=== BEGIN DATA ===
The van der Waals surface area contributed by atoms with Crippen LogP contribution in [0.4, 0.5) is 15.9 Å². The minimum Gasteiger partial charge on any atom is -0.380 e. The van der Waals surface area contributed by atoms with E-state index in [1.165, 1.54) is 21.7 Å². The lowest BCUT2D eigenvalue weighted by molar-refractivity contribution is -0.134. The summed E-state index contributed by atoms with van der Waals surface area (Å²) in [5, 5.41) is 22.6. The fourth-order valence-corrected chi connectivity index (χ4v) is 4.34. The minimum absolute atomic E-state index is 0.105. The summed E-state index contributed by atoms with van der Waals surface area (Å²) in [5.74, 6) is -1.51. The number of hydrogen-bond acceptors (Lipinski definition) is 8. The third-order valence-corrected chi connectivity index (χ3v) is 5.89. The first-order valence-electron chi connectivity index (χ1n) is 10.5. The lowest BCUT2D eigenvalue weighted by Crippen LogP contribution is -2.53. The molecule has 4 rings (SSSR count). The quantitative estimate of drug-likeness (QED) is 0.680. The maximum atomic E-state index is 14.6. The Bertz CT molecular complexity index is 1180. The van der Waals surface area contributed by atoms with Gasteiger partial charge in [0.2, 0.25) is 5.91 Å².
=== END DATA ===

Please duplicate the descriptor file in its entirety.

The van der Waals surface area contributed by atoms with Crippen LogP contribution in [0.4, 0.5) is 15.9 Å². The minimum Gasteiger partial charge on any atom is -0.380 e. The van der Waals surface area contributed by atoms with E-state index in [1.165, 1.54) is 21.7 Å². The lowest BCUT2D eigenvalue weighted by molar-refractivity contribution is -0.134. The summed E-state index contributed by atoms with van der Waals surface area (Å²) in [5, 5.41) is 22.6. The fourth-order valence-corrected chi connectivity index (χ4v) is 4.34. The minimum absolute atomic E-state index is 0.105. The summed E-state index contributed by atoms with van der Waals surface area (Å²) in [5.74, 6) is -1.51. The number of hydrogen-bond acceptors (Lipinski definition) is 8. The third-order valence-corrected chi connectivity index (χ3v) is 5.89. The first-order valence-electron chi connectivity index (χ1n) is 10.5. The lowest BCUT2D eigenvalue weighted by Crippen LogP contribution is -2.53. The molecule has 4 rings (SSSR count). The quantitative estimate of drug-likeness (QED) is 0.680. The maximum atomic E-state index is 14.6. The Bertz CT molecular complexity index is 1180. The van der Waals surface area contributed by atoms with Gasteiger partial charge in [0.2, 0.25) is 5.91 Å².